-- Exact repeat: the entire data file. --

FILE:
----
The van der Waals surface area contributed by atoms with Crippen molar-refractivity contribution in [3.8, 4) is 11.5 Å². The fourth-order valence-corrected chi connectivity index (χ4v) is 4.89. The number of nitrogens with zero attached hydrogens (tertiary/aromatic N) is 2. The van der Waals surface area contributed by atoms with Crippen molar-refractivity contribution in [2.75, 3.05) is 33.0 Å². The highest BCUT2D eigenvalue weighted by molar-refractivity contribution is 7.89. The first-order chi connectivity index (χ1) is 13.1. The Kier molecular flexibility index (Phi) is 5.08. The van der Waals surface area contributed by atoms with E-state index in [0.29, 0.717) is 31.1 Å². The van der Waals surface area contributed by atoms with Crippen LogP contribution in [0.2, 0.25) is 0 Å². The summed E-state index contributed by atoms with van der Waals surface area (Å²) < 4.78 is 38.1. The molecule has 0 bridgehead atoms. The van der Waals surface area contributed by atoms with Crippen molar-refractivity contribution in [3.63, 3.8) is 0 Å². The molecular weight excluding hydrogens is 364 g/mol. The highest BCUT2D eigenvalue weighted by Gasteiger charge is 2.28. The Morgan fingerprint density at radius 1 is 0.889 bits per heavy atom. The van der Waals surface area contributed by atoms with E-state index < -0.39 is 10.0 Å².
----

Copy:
The van der Waals surface area contributed by atoms with Crippen molar-refractivity contribution in [3.8, 4) is 11.5 Å². The fourth-order valence-corrected chi connectivity index (χ4v) is 4.89. The number of nitrogens with zero attached hydrogens (tertiary/aromatic N) is 2. The van der Waals surface area contributed by atoms with Crippen molar-refractivity contribution in [2.75, 3.05) is 33.0 Å². The highest BCUT2D eigenvalue weighted by molar-refractivity contribution is 7.89. The first-order chi connectivity index (χ1) is 13.1. The Kier molecular flexibility index (Phi) is 5.08. The van der Waals surface area contributed by atoms with E-state index in [0.29, 0.717) is 31.1 Å². The van der Waals surface area contributed by atoms with Crippen LogP contribution in [0.2, 0.25) is 0 Å². The summed E-state index contributed by atoms with van der Waals surface area (Å²) < 4.78 is 38.1. The molecule has 0 bridgehead atoms. The van der Waals surface area contributed by atoms with Crippen molar-refractivity contribution in [3.63, 3.8) is 0 Å². The molecular weight excluding hydrogens is 364 g/mol. The highest BCUT2D eigenvalue weighted by Gasteiger charge is 2.28. The Morgan fingerprint density at radius 1 is 0.889 bits per heavy atom. The van der Waals surface area contributed by atoms with E-state index < -0.39 is 10.0 Å².